Wastewater treatment and sewage sludge process
in the Wastewater Treatment Plant of Łódź ,Ltd. (GOŚ ŁAM)
The Wastewater Treatment Plant of the Łódź Agglomeration is located on the south-western border of Łódź. Location on the right bank of the Ner river, at the lowest point of the city allows for the gravity flow almost all wastewater to the treatment plant
Along with the area of limited use, the GOŚ ŁAM covers an area of 366 ha (including 41.3 ha as a basic area) in the rural area of Pabianice, the city Łódź and Konstantynów Łódzki community.
The sewerage network in Łódź, as well as the network in Pabianice and Konstantynów Łódzki, is mainly combined sewers system, which in the case of heavy rainfall and thaw, causes a heavy peak flows into the treatment plant.
At present, the GOŚ ŁAM receives wastewater from Łódź, Pabianice, Konstantynów Łódzki and the community of Nowosolna and Ksawerów and servers about 820 000 population.
The treatment plant capacity is designed for a maximum flow of dry weather 215.300 m3 / d and a load of 1 026 260 PE.
Over the last five years, an average inflow was 195 000 m3/ day, including 170 000 m3/d of dry weather.
The treatment plant is processing about 51% of all the wastewater from the Łódź Voivodship
The wastewater treatment plant is a typical mechanical and biological plant with increased biogenic compounds removal. The biological process is periodically supported by a coagulant and an external carbon source
Wastewater flow part
The wastewater flows by gravity to the treatment plant, through one of the two parallel combined sewers measuring 3,35x2,5 m each.
In front of the inlet chamber a coarse screen is placed with 100 mm slot, protecting the fine screens against large particles.
In the main chamber, the wastewater flow is divided into 1÷4 lines, depending on the volume of the inflow. During dry weather, one line can be run only.
The inlet chamber is covered and odors from the chamber and screens are neutralized on a biological filter.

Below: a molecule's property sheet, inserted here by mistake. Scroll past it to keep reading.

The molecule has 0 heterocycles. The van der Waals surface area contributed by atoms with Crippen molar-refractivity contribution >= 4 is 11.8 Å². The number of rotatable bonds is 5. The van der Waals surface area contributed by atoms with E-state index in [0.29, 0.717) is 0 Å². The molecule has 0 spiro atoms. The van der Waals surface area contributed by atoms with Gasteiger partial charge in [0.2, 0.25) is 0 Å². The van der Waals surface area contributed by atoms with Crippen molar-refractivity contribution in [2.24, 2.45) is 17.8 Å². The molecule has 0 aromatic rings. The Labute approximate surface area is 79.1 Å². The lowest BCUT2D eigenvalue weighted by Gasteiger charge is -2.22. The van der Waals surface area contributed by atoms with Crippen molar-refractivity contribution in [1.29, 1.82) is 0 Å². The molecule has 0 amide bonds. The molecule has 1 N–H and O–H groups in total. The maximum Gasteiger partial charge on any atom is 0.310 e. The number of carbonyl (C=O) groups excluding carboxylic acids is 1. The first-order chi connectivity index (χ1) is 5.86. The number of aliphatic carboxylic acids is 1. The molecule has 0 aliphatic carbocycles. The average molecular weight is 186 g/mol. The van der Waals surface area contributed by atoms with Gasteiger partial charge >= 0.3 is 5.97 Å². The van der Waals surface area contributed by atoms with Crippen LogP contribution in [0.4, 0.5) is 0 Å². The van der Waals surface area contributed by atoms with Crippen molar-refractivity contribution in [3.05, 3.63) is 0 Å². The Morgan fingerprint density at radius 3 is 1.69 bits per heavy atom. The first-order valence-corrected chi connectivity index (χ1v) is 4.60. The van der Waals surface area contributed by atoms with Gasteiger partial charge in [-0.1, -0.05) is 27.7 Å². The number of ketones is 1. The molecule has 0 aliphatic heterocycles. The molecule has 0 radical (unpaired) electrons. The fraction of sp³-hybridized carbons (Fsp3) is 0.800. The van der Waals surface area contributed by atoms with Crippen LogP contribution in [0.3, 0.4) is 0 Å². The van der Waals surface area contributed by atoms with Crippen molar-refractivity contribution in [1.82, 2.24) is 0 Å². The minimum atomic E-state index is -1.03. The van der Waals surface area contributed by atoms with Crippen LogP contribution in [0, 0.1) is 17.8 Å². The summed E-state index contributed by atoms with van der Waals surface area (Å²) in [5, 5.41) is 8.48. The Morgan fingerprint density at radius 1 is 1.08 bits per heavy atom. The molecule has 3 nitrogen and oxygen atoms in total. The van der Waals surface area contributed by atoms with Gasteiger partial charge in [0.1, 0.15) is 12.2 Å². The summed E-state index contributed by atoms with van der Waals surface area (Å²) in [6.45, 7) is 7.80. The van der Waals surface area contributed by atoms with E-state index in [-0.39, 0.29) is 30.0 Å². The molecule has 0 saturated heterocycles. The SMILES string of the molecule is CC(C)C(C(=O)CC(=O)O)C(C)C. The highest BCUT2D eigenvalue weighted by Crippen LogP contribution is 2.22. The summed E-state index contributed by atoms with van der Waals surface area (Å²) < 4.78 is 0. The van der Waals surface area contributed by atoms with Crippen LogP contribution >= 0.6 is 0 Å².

On each of the four lines, there is a set of two parallel screens. On two lines, there are four hook-bars screens with 6 mm slot and on the remaining two lines, four dynamic disk screens with 5 mm slot, equipped with grinders. After flushing and pressing, the removed screenings are burned or disposed in a landfill.
On each of the four lines, there is an unaerated rectangular grit chamber, equipped with a bottom scraper. The grit separating to the bottom is scraped into two of the scraper separators. Partly washed sand passes through two flushing scrubbers. The flushed sand containing less than 5% of organic matter is disposed in the landfill.
As a final stage of mechanical treatment, after the grit chambers, sewage flows into six rectangular settling tanks (4 000 m3 each) equipped with bottom scrapers. Sludge from the tanks' bottom is scraped to the tanks' hoppers and flows by gravity into the thickeners-fermenters or alternatively into the Main Pumping Station. It is then pumped into the four digesters.
Process is running in rectangular chambers of activated sludge (7 x capacity of approx. 19,900 m3 each). Organic and biogenic compounds (nitrogen, phosphorus) contained in wastewater are decomposed by microorganisms found in activated sludge. The decomposition cycle is a complex biological process dependent on many factors, including the oxygen content, temperature, type of bacteria, quality of incoming wastewater and the applied method of process.
There is a 3-phase process of activated sludge so-called MUCT method, carried out in three successive flow zones:
- anaerobic (KB dephosphatation) - consisting of two chambers, working with full mixing,
- anoxic (KDN denitrification) - consisting of two chambers divided in a ratio of 1: 2.8; the KDN I chamber works with full mixing, and plug flow
- oxygen (KN nitrification) - consisting of two chambers with plug flow, equipped with a fine-bubble aeration system.
The process is monitoring on-line by measuring O2, N-NH4, N-NO3, P-PO4, pH, potential redox and sludge concentration.
Basic design hydraulic parameters of biological lines:
- average daily flow Qdav = 215.300 m3 / d
- average hourly flow Qhav. = 8.971 m3 / h,
- maximum hourly flow Qhmax. = 11.500 m3 / h.